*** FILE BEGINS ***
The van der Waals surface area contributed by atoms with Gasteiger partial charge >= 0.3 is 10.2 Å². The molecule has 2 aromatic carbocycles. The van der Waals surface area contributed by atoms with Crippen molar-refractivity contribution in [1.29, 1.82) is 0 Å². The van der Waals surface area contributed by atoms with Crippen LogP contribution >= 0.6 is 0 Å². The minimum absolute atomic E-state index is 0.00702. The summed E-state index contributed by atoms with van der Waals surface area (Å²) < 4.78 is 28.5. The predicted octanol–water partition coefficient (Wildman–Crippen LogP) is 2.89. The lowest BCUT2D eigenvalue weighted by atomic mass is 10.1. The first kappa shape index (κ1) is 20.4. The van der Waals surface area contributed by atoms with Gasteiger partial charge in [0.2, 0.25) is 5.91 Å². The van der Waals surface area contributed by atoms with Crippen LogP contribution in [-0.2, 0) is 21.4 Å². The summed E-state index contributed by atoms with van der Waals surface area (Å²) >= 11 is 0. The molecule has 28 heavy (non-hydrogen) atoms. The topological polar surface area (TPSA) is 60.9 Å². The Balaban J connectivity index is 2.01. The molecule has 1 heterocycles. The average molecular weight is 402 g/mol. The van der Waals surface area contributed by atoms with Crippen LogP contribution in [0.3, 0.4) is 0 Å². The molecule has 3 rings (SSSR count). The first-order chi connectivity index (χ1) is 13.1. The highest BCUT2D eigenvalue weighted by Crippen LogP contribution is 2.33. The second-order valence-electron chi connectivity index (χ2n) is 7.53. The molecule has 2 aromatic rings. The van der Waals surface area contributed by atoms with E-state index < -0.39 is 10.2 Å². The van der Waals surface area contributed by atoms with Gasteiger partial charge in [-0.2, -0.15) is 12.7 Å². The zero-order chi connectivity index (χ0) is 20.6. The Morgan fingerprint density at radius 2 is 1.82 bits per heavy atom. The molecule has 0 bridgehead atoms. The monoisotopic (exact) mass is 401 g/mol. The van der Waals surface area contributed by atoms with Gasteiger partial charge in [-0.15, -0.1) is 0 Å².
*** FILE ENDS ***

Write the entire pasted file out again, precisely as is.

The van der Waals surface area contributed by atoms with Gasteiger partial charge >= 0.3 is 10.2 Å². The molecule has 2 aromatic carbocycles. The van der Waals surface area contributed by atoms with Crippen molar-refractivity contribution in [1.29, 1.82) is 0 Å². The van der Waals surface area contributed by atoms with Crippen LogP contribution >= 0.6 is 0 Å². The minimum absolute atomic E-state index is 0.00702. The summed E-state index contributed by atoms with van der Waals surface area (Å²) < 4.78 is 28.5. The predicted octanol–water partition coefficient (Wildman–Crippen LogP) is 2.89. The lowest BCUT2D eigenvalue weighted by atomic mass is 10.1. The first kappa shape index (κ1) is 20.4. The van der Waals surface area contributed by atoms with Gasteiger partial charge in [0.2, 0.25) is 5.91 Å². The van der Waals surface area contributed by atoms with Crippen LogP contribution in [-0.2, 0) is 21.4 Å². The summed E-state index contributed by atoms with van der Waals surface area (Å²) >= 11 is 0. The molecule has 28 heavy (non-hydrogen) atoms. The topological polar surface area (TPSA) is 60.9 Å². The Balaban J connectivity index is 2.01. The molecule has 1 heterocycles. The average molecular weight is 402 g/mol. The van der Waals surface area contributed by atoms with Crippen LogP contribution in [0.3, 0.4) is 0 Å². The molecule has 3 rings (SSSR count). The first-order chi connectivity index (χ1) is 13.1. The highest BCUT2D eigenvalue weighted by Crippen LogP contribution is 2.33. The second-order valence-electron chi connectivity index (χ2n) is 7.53. The molecule has 2 aromatic rings. The van der Waals surface area contributed by atoms with E-state index < -0.39 is 10.2 Å². The van der Waals surface area contributed by atoms with Gasteiger partial charge in [-0.2, -0.15) is 12.7 Å². The zero-order chi connectivity index (χ0) is 20.6. The Morgan fingerprint density at radius 2 is 1.82 bits per heavy atom. The molecule has 0 bridgehead atoms. The monoisotopic (exact) mass is 401 g/mol. The van der Waals surface area contributed by atoms with Gasteiger partial charge in [-0.15, -0.1) is 0 Å².